First we had a portable toilet put in our front yard. Now that is required by law but it still gives your property a certain panache it didn’t have before. I also learned from a neighbor that one day a guy on a motorcycle pulled up to our house and actually used the facility. Equally humorous to me was that he used it even though there was sign on it that that said WOMEN.

When they tore up the floor we were showed that there was water damage. That meant a change order. I signed off on it and took an ibuprofen. I also found out I had to pay for the change order in full right then and there. I wrote the check and took another ibuprofen. That added a couple of days to the work. Then we saw they only replaced part of the floor. I took an ibuprofen and showed my wife. She got mad and wrote an e-mail. I proofed it, softened it, and then persuaded her to delete it and call the project manager instead. She did, he came out and looked at the work, and agreed to credit some of our money back. A small victory and no one got hurt.

Then we had a period of bad weather. While this was an indoor job for some reason that slowed things up. Then the floor we wanted was four pieces short and, those pieces had to be ordered, so the floor remained partially done for a few weeks.

One day I came home after work, walked in the bathroom and in my jolliest voice cried out, ” Hey they put the vanity in.” Instead of a joyous refrain of “I know isn’t it beautiful!”I was serenaded with all it’s flaws. The legs are too fat, the drawers aren’t deep enough, there was supposed to be a basket underneath. It ended with ” IT LOOKS NOTHING LIKE THE DRAWING!” This was further complicated by the fact that her design specialist had left the company.

Once again I prevailed upon her to call the project manager to come out and see it. He did, and he agreed with my wife. They reviewed the drawings, made some modifications, and it was sent back to to the carpenter. Of course as they took it out the back door they stepped on the drainage pipe attached to my air conditioner and snapped it off.

After the vanity was redone it was painted. I came home after work, walked in the bathroom and in my jolliest voice, ( sound familiar?), cried out ” Hey they painted the vanity.” Instead of a joyous refrain of “I know isn’t it beautiful!” I was serenaded with how awful it looked compared to our other furniture. It felt funny to the touch, it didn’t show wood grain, it was too dark, etc. It ended with “IT WAS SUPPOSED TO BE STAINED!”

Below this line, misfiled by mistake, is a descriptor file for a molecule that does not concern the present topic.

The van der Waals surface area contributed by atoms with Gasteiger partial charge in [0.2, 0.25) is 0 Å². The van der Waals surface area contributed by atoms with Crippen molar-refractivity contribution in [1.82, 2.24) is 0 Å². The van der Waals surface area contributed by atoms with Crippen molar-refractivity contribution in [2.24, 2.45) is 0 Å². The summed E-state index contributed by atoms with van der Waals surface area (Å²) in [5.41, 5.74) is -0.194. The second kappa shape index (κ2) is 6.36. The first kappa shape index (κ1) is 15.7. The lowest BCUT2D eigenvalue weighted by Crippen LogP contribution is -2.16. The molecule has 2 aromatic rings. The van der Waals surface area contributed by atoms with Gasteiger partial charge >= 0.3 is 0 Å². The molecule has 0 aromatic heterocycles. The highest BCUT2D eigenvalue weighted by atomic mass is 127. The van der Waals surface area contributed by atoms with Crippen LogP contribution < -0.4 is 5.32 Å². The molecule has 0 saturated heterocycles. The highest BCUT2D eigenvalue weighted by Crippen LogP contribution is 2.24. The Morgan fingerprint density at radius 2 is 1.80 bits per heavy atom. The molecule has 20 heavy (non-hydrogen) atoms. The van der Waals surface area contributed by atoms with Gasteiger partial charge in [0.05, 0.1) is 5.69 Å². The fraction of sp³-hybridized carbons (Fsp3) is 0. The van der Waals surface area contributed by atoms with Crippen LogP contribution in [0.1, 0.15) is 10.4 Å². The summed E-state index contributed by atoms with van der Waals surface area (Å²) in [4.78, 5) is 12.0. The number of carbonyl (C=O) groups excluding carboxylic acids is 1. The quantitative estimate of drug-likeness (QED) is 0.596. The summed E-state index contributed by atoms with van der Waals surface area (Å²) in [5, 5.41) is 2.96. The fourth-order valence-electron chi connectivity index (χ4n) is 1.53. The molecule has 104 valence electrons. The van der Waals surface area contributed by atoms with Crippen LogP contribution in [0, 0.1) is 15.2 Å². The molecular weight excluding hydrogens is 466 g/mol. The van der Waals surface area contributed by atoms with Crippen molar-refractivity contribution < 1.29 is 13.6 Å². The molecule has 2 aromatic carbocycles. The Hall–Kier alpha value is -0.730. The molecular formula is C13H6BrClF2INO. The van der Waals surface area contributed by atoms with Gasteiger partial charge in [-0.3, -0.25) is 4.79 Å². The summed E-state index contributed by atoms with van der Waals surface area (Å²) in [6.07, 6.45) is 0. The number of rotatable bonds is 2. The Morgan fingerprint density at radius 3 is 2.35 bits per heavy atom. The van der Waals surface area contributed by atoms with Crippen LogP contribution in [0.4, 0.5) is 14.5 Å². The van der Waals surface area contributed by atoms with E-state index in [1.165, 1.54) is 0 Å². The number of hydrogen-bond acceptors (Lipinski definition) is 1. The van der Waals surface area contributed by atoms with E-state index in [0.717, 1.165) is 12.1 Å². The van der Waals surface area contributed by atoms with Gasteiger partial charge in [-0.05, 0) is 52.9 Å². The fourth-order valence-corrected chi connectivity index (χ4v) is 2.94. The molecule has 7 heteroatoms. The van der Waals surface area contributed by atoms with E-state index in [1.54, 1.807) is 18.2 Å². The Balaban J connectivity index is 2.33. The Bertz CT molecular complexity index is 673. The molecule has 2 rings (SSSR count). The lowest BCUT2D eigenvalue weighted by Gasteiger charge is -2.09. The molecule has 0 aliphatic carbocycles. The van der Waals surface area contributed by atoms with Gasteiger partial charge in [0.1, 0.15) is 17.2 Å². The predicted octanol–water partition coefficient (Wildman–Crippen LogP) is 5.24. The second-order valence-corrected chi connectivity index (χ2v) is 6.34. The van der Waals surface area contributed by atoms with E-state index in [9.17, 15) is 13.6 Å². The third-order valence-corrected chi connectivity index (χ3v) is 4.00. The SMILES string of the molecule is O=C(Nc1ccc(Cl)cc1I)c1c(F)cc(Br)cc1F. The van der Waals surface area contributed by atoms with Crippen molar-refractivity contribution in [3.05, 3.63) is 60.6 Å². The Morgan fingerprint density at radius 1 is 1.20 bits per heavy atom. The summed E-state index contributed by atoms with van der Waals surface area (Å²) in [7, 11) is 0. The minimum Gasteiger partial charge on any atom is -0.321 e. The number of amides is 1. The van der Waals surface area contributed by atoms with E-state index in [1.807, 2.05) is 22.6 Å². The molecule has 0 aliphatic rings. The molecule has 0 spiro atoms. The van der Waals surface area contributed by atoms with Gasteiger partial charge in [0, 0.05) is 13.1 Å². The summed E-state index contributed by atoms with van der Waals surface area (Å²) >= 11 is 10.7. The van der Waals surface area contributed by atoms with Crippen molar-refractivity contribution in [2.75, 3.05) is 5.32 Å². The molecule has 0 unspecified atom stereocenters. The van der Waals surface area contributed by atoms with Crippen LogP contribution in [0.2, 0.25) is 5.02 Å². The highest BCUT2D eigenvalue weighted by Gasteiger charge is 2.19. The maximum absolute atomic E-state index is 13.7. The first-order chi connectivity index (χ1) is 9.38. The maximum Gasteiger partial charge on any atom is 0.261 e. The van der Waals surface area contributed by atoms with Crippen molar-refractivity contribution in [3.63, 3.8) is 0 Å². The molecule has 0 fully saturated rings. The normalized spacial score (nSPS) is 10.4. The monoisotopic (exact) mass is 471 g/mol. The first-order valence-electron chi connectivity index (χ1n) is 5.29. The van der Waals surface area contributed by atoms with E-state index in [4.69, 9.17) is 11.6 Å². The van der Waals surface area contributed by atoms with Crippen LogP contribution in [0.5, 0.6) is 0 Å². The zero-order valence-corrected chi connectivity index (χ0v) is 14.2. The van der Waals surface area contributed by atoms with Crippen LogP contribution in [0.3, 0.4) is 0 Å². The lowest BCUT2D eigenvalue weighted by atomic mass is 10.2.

Once again we called the poor project manager. He came out and agreed to change it. The painter came out, painted one drawer, and smart guy that he was he showed it to my wife and asked her to compare. He also said politely that bathroom vanities are not furniture, they are cabinets. Of course it was at this point that I heard my name being called. Curses! I was forced from the safety of my office and was now having to once again abide by one of the ten rules of husbandry.

After walking in and being briefed I surveyed the room. Staring at me was my wife, the project manger, the painter, and his assistant. I knew a lot was riding on the words I was about to utter.I swallowed hard and said that if she recalled I liked the original color and was in favor of not changing. She gave me a long look and to my relief agreed. I couldn’t see it but I know the project manager and painters were mentally high fiving me.

At this point we were home free. A  job started in late January was finishing up in late April. I no longer had to trudge across the house for my middle of the night bathroom breaks and my wife now could do all her morning magic in her renovated deluxe salle de bain. Earlier this week, as she emerged from her toilette looking fresh and fabulous, she peered at me and said ” If we move the kitchen door to where the window is we can add granite countertops and make them extend so we can have a breakfast bar. Of course we will have to redo the cabinets too with new hinges and hardware. I also think we should change the stove from electric to gas.”

I turned slowly, opened the cabinet door, and took out the bottle of ibuprofen.

About Merrill Wautlet

I am a finance professional and volunteer coach. I have also served in a leadership role for numerous non-profit and civic organizations. For a complete profile feel free to check me out on Linkedin.